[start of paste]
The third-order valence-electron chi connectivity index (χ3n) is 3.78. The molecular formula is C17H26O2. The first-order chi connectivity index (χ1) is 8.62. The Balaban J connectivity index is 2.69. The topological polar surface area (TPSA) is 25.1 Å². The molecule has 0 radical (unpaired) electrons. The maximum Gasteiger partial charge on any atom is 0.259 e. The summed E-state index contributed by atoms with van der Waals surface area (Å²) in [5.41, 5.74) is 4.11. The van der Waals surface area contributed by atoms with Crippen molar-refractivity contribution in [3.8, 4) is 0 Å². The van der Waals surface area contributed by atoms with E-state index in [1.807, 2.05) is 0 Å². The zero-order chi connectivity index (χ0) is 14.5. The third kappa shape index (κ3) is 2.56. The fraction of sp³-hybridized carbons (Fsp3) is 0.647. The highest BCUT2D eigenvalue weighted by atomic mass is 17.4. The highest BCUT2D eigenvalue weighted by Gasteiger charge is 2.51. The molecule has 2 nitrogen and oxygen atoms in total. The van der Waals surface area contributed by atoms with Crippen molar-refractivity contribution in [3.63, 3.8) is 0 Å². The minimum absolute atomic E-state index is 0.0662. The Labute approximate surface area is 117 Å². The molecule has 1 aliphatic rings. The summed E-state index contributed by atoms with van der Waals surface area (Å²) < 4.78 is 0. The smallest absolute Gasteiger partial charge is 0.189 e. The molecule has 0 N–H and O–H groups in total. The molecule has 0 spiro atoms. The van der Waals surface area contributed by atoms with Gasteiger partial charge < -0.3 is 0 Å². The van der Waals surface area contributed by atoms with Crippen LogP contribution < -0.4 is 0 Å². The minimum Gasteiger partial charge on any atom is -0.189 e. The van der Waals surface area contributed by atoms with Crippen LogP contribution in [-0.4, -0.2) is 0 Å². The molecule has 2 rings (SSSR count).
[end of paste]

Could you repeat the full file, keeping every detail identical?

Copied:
The third-order valence-electron chi connectivity index (χ3n) is 3.78. The molecular formula is C17H26O2. The first-order chi connectivity index (χ1) is 8.62. The Balaban J connectivity index is 2.69. The topological polar surface area (TPSA) is 25.1 Å². The molecule has 0 radical (unpaired) electrons. The maximum Gasteiger partial charge on any atom is 0.259 e. The summed E-state index contributed by atoms with van der Waals surface area (Å²) in [5.41, 5.74) is 4.11. The van der Waals surface area contributed by atoms with Crippen molar-refractivity contribution in [3.8, 4) is 0 Å². The van der Waals surface area contributed by atoms with E-state index in [1.807, 2.05) is 0 Å². The zero-order chi connectivity index (χ0) is 14.5. The third kappa shape index (κ3) is 2.56. The fraction of sp³-hybridized carbons (Fsp3) is 0.647. The highest BCUT2D eigenvalue weighted by atomic mass is 17.4. The highest BCUT2D eigenvalue weighted by Gasteiger charge is 2.51. The molecule has 2 nitrogen and oxygen atoms in total. The van der Waals surface area contributed by atoms with Crippen molar-refractivity contribution in [3.63, 3.8) is 0 Å². The minimum absolute atomic E-state index is 0.0662. The Labute approximate surface area is 117 Å². The molecule has 1 aliphatic rings. The summed E-state index contributed by atoms with van der Waals surface area (Å²) < 4.78 is 0. The smallest absolute Gasteiger partial charge is 0.189 e. The molecule has 0 N–H and O–H groups in total. The molecule has 0 spiro atoms. The van der Waals surface area contributed by atoms with Gasteiger partial charge < -0.3 is 0 Å². The van der Waals surface area contributed by atoms with Crippen LogP contribution < -0.4 is 0 Å². The minimum Gasteiger partial charge on any atom is -0.189 e. The van der Waals surface area contributed by atoms with Crippen LogP contribution in [-0.4, -0.2) is 0 Å². The molecule has 2 rings (SSSR count).